It all started in 1990s when Japan took the step to deflate its economy – Yen devaluation, lower interest rate, money supply etc. The effect is observed till today and in fact we may get into another slowdown in 2015-16. Actually, that’s what is the fear. Some experts are forcing Euro-zone not to make the same mistake Japan made in 1990s. If one sees debt of the developed countries one may be forced to conclude – we are sitting around next slowdown. Take Japan – about 250% debt to GDP ratio! Surprising right? Nope, situation is not better in US either, USA is also at 100% debt to GDP. Many are already blaming Quantitative Easing for the next likely downfall.
I happened to read a news last month on Keynes failing Japanese economy. Well, I agree with the concept of Keynesian economics; you may even call me anti-capitalistic – though I am not. I am more in the league of following the middle path. May be Japanese have become too devoted of Keynes’ concept – so I started questioning myself on many fronts i. Is Keynesian economics the problem? ii. Did Japan over do it? iii. How things work around here? Etc These questions may be comforting to those who are against the Keynesian economic theory.
Since, Keynesian economics had worked in relatively less connected world of 1930s I dismissed the question 1 for future blog. Japan’s overdoing it and how the system works were somewhat related questions. So, that question became central in my very tiny analysis.
The question I had was – how does Govt issue bonds and how does it get circulated in the market? Well, that is done through the banks and the bankers. Aha! did I hear bankers? Those bankers who went to the President (USA) and said – “we would buy Jet for our executives?” Ok! If those who still blame Keynes, would you ask with each slow down who makes the most money? Is not it the same – bankers? At least the Govt is putting money in the system in the hopes that this method will work to keep the economy afloat. I was checking Wikipedia article on Economy of Japan. An external states that – Japan possesses 13.7% of the world’s private financial assets (the second largest in the world) at an estimated $14.6 trillion [2010 data]. This data states that – Keynesian economics is doing more services to the Capitalism than otherwise!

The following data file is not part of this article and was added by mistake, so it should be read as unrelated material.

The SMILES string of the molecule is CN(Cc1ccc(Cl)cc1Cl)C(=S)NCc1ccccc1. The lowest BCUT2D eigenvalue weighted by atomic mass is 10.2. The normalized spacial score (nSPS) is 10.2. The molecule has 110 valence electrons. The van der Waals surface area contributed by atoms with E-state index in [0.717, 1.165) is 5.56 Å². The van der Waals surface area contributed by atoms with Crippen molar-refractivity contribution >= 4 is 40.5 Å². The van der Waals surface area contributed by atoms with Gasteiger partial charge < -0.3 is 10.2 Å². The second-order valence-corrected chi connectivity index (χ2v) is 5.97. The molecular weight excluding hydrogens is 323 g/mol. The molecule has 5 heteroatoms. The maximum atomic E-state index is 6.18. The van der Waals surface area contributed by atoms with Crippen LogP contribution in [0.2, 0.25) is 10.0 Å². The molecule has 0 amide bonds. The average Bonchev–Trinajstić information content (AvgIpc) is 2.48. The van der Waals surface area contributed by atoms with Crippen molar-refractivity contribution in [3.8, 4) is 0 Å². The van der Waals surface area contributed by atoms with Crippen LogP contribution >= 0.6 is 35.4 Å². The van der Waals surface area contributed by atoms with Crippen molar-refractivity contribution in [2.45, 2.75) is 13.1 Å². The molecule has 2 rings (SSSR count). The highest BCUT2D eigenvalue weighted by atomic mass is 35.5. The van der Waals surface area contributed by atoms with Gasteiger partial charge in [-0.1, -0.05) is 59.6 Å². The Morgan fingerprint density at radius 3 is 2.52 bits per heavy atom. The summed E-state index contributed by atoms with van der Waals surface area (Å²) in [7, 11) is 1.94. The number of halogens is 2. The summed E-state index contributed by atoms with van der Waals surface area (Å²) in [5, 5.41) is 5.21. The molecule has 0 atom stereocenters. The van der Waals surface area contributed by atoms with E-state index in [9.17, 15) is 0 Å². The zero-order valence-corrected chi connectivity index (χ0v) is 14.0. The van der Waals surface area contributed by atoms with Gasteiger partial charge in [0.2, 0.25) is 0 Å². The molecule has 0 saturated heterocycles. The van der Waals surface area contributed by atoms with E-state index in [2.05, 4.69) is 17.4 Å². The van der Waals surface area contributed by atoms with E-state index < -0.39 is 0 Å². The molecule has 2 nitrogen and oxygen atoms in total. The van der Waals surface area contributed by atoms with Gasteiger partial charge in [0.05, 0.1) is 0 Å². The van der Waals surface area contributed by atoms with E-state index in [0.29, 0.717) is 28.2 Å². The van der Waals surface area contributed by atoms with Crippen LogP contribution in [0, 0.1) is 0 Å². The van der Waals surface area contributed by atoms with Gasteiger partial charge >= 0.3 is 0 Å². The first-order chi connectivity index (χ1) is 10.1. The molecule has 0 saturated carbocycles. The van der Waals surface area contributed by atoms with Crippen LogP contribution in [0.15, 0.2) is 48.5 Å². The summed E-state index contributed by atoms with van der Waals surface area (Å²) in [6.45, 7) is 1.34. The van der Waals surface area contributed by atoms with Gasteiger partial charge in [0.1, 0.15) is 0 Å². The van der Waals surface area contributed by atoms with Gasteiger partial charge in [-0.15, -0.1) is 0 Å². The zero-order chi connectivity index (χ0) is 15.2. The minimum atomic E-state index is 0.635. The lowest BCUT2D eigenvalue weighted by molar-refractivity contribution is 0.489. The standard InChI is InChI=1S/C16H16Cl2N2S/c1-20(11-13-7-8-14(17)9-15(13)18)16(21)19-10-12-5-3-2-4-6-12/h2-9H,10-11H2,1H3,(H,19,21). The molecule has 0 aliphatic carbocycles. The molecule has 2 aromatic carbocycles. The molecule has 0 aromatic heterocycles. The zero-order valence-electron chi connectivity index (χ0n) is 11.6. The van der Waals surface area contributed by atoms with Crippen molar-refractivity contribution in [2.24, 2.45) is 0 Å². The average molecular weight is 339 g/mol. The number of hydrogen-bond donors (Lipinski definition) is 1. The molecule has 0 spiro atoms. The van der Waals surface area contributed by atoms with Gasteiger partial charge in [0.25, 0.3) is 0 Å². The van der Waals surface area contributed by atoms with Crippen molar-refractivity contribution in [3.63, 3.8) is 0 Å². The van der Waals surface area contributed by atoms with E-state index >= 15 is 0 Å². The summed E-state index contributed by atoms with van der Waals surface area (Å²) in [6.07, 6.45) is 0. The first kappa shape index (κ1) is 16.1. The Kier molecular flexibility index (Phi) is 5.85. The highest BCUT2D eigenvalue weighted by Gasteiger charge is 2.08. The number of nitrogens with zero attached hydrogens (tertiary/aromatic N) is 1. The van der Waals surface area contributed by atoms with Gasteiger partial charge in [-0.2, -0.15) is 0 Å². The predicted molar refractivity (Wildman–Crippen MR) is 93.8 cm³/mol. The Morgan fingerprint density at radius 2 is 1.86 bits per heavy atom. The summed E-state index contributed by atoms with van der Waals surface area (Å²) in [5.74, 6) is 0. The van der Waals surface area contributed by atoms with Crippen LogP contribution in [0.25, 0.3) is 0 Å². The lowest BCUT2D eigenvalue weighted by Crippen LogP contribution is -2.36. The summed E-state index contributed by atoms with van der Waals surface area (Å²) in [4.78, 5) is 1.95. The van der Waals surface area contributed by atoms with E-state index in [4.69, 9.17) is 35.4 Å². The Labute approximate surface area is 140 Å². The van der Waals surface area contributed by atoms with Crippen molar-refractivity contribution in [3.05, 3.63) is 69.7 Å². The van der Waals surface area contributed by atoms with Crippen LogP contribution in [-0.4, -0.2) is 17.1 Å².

[Tweet “Japan has 13.7% of the world’s private financial assets! #Keynesian #economics does more service to #Capitalism than otherwise”]
Who is playing with the hopes and cheating the system? I am little too critical when I say “cheat” because some people are in the profession of making investment decision and those decision at times counter intuitively work against the basic premise (hope) on which at the first place Govt had put money in the system. I think a solution for the problem of Japan or for that matter world economy (likely next economic burst) lies in answer to the question(s) – who has actually hoarded the money? How to make amend for this workaround of Keynesian method of boosting economy?
I asked Prof Mankad about his opinion on Japan. He shared this – “One of the real reasons for Japanese stagnation through the last decade of twentieth century had little to with Japanese policy. It was caused by two important external forces viz., depreciation of dollar (and hence default appreciation of Yen) and rise of ‘low cost’ China which deprived Japan of its traditional export markets. The fault of Japanese policy makers was absence of policy response to the changing situation and rise of China.”
So there is seemingly an emotional explanation [which questions the other side] from my side. There is another more analytical, logical and thoughtful explanation from Prof Mankad. Whichever you want to ponder upon – Keynes did not seem to have failed Japan.
Yet at the same time, every generation needs a revised look at things & our generation too! Keynesian Economics was successful when the world was not that connect, now QE of USA is invested in India/China which did not happen in 1930s.
Image source – http://upload.wikimedia.org/wikipedia/en/a/a7/Economic_Policy_-_Intervention_Strategy_Matrix.png